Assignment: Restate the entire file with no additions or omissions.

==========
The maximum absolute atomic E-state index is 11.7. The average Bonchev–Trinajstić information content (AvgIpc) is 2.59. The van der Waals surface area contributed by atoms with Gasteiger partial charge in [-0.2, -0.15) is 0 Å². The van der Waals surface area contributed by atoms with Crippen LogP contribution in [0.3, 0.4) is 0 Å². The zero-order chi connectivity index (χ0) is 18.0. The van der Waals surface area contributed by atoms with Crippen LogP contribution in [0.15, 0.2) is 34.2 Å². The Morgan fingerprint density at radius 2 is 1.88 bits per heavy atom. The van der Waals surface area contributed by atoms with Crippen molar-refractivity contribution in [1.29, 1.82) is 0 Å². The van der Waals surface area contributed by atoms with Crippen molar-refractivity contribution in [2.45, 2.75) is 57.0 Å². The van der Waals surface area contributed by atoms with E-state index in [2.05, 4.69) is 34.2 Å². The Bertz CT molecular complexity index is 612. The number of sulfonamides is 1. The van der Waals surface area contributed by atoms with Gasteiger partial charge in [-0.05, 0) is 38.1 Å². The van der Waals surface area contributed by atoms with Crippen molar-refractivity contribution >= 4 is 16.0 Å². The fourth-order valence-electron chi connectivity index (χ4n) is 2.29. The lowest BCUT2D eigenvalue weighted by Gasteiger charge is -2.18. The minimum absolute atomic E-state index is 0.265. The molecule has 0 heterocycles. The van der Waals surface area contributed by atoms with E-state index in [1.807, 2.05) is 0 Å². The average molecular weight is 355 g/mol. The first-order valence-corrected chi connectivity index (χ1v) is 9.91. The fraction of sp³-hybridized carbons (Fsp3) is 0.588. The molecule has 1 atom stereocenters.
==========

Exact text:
The maximum absolute atomic E-state index is 11.7. The average Bonchev–Trinajstić information content (AvgIpc) is 2.59. The van der Waals surface area contributed by atoms with Gasteiger partial charge in [-0.2, -0.15) is 0 Å². The van der Waals surface area contributed by atoms with Crippen LogP contribution in [0.3, 0.4) is 0 Å². The zero-order chi connectivity index (χ0) is 18.0. The van der Waals surface area contributed by atoms with Crippen LogP contribution in [0.15, 0.2) is 34.2 Å². The Morgan fingerprint density at radius 2 is 1.88 bits per heavy atom. The van der Waals surface area contributed by atoms with Crippen molar-refractivity contribution in [1.29, 1.82) is 0 Å². The van der Waals surface area contributed by atoms with Crippen molar-refractivity contribution in [2.45, 2.75) is 57.0 Å². The van der Waals surface area contributed by atoms with E-state index in [2.05, 4.69) is 34.2 Å². The Bertz CT molecular complexity index is 612. The number of sulfonamides is 1. The van der Waals surface area contributed by atoms with Gasteiger partial charge in [-0.05, 0) is 38.1 Å². The van der Waals surface area contributed by atoms with Crippen molar-refractivity contribution >= 4 is 16.0 Å². The fourth-order valence-electron chi connectivity index (χ4n) is 2.29. The lowest BCUT2D eigenvalue weighted by Gasteiger charge is -2.18. The minimum absolute atomic E-state index is 0.265. The molecule has 0 heterocycles. The van der Waals surface area contributed by atoms with E-state index in [1.807, 2.05) is 0 Å². The average molecular weight is 355 g/mol. The first-order valence-corrected chi connectivity index (χ1v) is 9.91. The fraction of sp³-hybridized carbons (Fsp3) is 0.588. The molecule has 1 atom stereocenters.